Sino-Cuban Relations from 1964 to 1995: Conflict and Reconciliation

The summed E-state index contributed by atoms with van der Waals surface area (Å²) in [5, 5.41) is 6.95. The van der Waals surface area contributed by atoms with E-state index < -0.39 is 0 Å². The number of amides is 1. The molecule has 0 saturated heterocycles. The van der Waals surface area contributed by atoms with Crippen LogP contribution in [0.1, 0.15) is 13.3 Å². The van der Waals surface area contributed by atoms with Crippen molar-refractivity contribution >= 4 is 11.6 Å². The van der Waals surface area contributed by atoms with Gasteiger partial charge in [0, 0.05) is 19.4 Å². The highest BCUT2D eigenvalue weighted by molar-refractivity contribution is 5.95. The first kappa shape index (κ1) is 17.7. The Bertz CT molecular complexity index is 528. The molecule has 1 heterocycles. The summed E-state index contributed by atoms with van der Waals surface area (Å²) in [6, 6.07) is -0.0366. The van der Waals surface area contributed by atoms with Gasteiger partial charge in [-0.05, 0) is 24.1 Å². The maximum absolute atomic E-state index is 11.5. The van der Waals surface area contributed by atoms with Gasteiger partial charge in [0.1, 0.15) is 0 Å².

The author aims to explore the origin and the prolongation of the Sino-Cuban conflict from 1964 to the early 1980s and the road to the reconciliation and the strengthening of relations by the late 1980s from Chinese perspectives by using China's official publications and other relevant Chinese-language sources. Notwithstanding his agreement with the previous studies in treating the Sino-Soviet conflict and the Sino-American rapprochement as crucial factors leading to the deterioration of relations and the prolongation of the conflict between China and Cuba, the author argues that China never saw Cuba as a security threat in concrete terms and her conflict with Cuba was mostly polemic. However, the prolongation of the Sino-Soviet conflict and Cuba's pro-Soviet stance throughout the 1970s rendered the Sino-Cuban reconciliation impossible. In other words, until the Soviet Union proposed to begin the negotiation for the normalization of relations in 1982, China still needed Cuba as a target for "moral attack" to defame the Soviet Union and to rally support for anti-Soviet stance among Third World countries.